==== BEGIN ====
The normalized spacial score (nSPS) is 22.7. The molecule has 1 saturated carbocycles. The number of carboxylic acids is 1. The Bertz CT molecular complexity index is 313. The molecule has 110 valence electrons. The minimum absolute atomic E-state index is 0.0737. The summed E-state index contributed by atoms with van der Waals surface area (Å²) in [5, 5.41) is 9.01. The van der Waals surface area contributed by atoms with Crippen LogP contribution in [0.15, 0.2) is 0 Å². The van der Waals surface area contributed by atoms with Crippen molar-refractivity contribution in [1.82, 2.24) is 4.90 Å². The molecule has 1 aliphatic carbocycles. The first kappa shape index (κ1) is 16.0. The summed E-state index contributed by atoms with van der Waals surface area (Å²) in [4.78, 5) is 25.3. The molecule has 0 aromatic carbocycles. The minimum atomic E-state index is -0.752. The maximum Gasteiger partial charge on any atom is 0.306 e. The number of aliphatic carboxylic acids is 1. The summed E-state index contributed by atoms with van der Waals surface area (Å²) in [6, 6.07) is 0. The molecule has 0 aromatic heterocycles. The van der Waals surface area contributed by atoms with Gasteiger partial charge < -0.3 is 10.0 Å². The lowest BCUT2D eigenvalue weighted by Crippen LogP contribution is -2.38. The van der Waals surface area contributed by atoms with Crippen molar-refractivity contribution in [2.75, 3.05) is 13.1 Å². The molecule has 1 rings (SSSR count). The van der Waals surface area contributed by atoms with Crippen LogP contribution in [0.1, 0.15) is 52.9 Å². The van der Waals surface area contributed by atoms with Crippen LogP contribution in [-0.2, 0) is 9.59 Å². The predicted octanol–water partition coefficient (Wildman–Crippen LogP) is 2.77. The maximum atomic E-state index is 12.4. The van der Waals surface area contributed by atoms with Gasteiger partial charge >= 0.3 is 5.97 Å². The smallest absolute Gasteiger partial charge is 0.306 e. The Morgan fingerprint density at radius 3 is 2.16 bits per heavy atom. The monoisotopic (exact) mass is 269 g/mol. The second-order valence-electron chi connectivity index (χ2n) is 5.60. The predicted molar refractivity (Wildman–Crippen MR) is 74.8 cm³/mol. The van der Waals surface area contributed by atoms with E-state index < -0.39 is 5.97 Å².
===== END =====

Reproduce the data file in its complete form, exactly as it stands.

The normalized spacial score (nSPS) is 22.7. The molecule has 1 saturated carbocycles. The number of carboxylic acids is 1. The Bertz CT molecular complexity index is 313. The molecule has 110 valence electrons. The minimum absolute atomic E-state index is 0.0737. The summed E-state index contributed by atoms with van der Waals surface area (Å²) in [5, 5.41) is 9.01. The van der Waals surface area contributed by atoms with Crippen LogP contribution in [0.15, 0.2) is 0 Å². The van der Waals surface area contributed by atoms with Crippen molar-refractivity contribution in [1.82, 2.24) is 4.90 Å². The molecule has 1 aliphatic carbocycles. The first kappa shape index (κ1) is 16.0. The summed E-state index contributed by atoms with van der Waals surface area (Å²) in [4.78, 5) is 25.3. The molecule has 0 aromatic carbocycles. The minimum atomic E-state index is -0.752. The maximum Gasteiger partial charge on any atom is 0.306 e. The number of aliphatic carboxylic acids is 1. The summed E-state index contributed by atoms with van der Waals surface area (Å²) in [6, 6.07) is 0. The molecule has 0 aromatic heterocycles. The van der Waals surface area contributed by atoms with Gasteiger partial charge < -0.3 is 10.0 Å². The lowest BCUT2D eigenvalue weighted by Crippen LogP contribution is -2.38. The van der Waals surface area contributed by atoms with Crippen molar-refractivity contribution in [2.75, 3.05) is 13.1 Å². The molecule has 1 rings (SSSR count). The van der Waals surface area contributed by atoms with Crippen LogP contribution in [0.1, 0.15) is 52.9 Å². The van der Waals surface area contributed by atoms with Crippen LogP contribution in [-0.2, 0) is 9.59 Å². The predicted octanol–water partition coefficient (Wildman–Crippen LogP) is 2.77. The maximum atomic E-state index is 12.4. The van der Waals surface area contributed by atoms with Gasteiger partial charge >= 0.3 is 5.97 Å². The smallest absolute Gasteiger partial charge is 0.306 e. The Morgan fingerprint density at radius 3 is 2.16 bits per heavy atom. The monoisotopic (exact) mass is 269 g/mol. The second-order valence-electron chi connectivity index (χ2n) is 5.60. The predicted molar refractivity (Wildman–Crippen MR) is 74.8 cm³/mol. The van der Waals surface area contributed by atoms with E-state index < -0.39 is 5.97 Å².